Updated at 5:40 p.m. ET: Investors who expected a big opening day "pop" for Facebook (FB) stock were "naive" and bought it for the wrong reasons, Morgan Stanley CEO James Gorman said Thursday.
Gorman, in an interview with CNBC's Maria Bartiromo, defended the investment bank's handling of the landmark initial public offering and urged investors to have patience, saying the story is still in its early days.
Gorman acknowledged there was "enormous confusion" around the pricing of the stock on its opening day, which he largely laid at the door of the Nasdaq stock market. Nasdaq has acknowledged serious problems in handling the enormous volume of the IPO May 18, which drew unprecedented interest from retail investors.
Referring to the initial hours of trading, when buyers and sellers were not getting price confirmations, he said: "That confusion frankly in a deal of almost unprecedented size, against a macro backdrop of everything going on in Greece, created a potent elixir, if you will, that really set this thing aflame."
Gorman defended the decision of underwriters to price shares at $38, the top end of the estimated range, and to increase the size of the offering, citing the huge demand. Facebook shares since have fallen more than 20 percent to under $30.
Gorman also urged investors and observers to take a longer-term view, saying that Facebook has only been public for less than two weeks and remains cause for an "American celebration."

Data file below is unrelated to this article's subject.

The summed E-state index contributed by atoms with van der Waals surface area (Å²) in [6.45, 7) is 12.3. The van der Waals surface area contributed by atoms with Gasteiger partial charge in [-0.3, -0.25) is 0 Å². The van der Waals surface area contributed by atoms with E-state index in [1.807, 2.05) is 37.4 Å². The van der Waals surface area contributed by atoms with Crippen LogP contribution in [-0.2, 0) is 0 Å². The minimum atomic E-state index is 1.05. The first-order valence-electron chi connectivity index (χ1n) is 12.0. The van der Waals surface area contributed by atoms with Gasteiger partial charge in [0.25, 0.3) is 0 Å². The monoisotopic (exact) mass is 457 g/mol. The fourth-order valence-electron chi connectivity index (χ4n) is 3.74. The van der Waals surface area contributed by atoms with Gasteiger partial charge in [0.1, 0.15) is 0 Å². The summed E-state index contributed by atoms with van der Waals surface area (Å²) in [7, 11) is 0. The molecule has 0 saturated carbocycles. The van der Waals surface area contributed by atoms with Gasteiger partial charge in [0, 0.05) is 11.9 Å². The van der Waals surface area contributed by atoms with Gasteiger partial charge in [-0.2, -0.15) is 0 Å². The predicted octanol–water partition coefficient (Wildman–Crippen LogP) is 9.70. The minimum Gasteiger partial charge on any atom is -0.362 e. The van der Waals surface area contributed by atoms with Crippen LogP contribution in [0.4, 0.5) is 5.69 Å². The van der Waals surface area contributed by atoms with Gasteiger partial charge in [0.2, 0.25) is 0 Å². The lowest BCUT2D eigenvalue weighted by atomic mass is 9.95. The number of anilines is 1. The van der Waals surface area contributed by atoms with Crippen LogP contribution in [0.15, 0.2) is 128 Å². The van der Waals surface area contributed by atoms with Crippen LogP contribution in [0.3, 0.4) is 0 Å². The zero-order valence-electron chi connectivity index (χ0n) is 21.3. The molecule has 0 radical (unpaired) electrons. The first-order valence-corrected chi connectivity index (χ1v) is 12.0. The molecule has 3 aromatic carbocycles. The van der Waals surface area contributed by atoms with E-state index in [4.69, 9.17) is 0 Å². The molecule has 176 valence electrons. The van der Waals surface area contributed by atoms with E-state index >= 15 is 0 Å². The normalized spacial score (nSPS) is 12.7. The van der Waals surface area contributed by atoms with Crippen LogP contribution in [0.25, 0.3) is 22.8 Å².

"The group of people who thought they were buying the stock so they could get an enormous 'pop' were both naive and bought it under the wrong pretenses," Gorman said. Companies like Facebook go public to establish a "long-term investor base," not for the opening-day action, he said.
"To that individual I would hope they haven't panicked during the flurry of the past few days," he said. "We remain in a very volatile period."
Gorman also defended Morgan Stanley's decision to give verbal guidance on Facebook's prospects from an analyst in the days before the IPO only to institutional investors, and not to retail investors. He said that was standard practice for underwriters for IPOs.
The substance of the guidance, that Facebook faced a tough revenue challenge as more of its users migrate to the mobile platform, was widely available in the company's final registration statement filed with federal regulators and widely reported on, he said.